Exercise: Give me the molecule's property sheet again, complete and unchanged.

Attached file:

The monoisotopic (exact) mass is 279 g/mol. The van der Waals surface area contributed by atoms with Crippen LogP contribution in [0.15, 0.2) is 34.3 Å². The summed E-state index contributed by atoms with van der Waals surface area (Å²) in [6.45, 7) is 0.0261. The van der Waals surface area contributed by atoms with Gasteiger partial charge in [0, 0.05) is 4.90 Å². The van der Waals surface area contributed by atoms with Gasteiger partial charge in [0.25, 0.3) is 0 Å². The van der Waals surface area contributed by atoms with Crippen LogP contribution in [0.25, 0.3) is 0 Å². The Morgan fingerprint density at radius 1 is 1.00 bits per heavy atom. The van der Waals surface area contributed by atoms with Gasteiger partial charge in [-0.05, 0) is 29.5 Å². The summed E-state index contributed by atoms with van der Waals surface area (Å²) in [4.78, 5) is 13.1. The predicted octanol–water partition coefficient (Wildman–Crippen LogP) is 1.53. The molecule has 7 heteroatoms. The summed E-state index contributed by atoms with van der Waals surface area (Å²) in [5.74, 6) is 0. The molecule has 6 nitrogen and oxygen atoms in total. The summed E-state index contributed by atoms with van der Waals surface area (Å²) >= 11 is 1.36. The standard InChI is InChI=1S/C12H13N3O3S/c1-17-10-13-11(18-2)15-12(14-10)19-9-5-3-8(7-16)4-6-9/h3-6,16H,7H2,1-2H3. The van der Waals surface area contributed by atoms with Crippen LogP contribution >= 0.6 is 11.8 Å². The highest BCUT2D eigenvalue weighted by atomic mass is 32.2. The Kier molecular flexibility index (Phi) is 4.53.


The monoisotopic (exact) mass is 279 g/mol. The van der Waals surface area contributed by atoms with Crippen LogP contribution in [0.15, 0.2) is 34.3 Å². The summed E-state index contributed by atoms with van der Waals surface area (Å²) in [6.45, 7) is 0.0261. The van der Waals surface area contributed by atoms with Gasteiger partial charge in [0, 0.05) is 4.90 Å². The van der Waals surface area contributed by atoms with Gasteiger partial charge in [0.25, 0.3) is 0 Å². The van der Waals surface area contributed by atoms with Crippen LogP contribution in [0.25, 0.3) is 0 Å². The Morgan fingerprint density at radius 1 is 1.00 bits per heavy atom. The van der Waals surface area contributed by atoms with Gasteiger partial charge in [-0.05, 0) is 29.5 Å². The summed E-state index contributed by atoms with van der Waals surface area (Å²) in [4.78, 5) is 13.1. The predicted octanol–water partition coefficient (Wildman–Crippen LogP) is 1.53. The molecule has 7 heteroatoms. The summed E-state index contributed by atoms with van der Waals surface area (Å²) in [5.74, 6) is 0. The molecule has 6 nitrogen and oxygen atoms in total. The summed E-state index contributed by atoms with van der Waals surface area (Å²) >= 11 is 1.36. The standard InChI is InChI=1S/C12H13N3O3S/c1-17-10-13-11(18-2)15-12(14-10)19-9-5-3-8(7-16)4-6-9/h3-6,16H,7H2,1-2H3. The van der Waals surface area contributed by atoms with Crippen LogP contribution >= 0.6 is 11.8 Å². The highest BCUT2D eigenvalue weighted by atomic mass is 32.2. The Kier molecular flexibility index (Phi) is 4.53.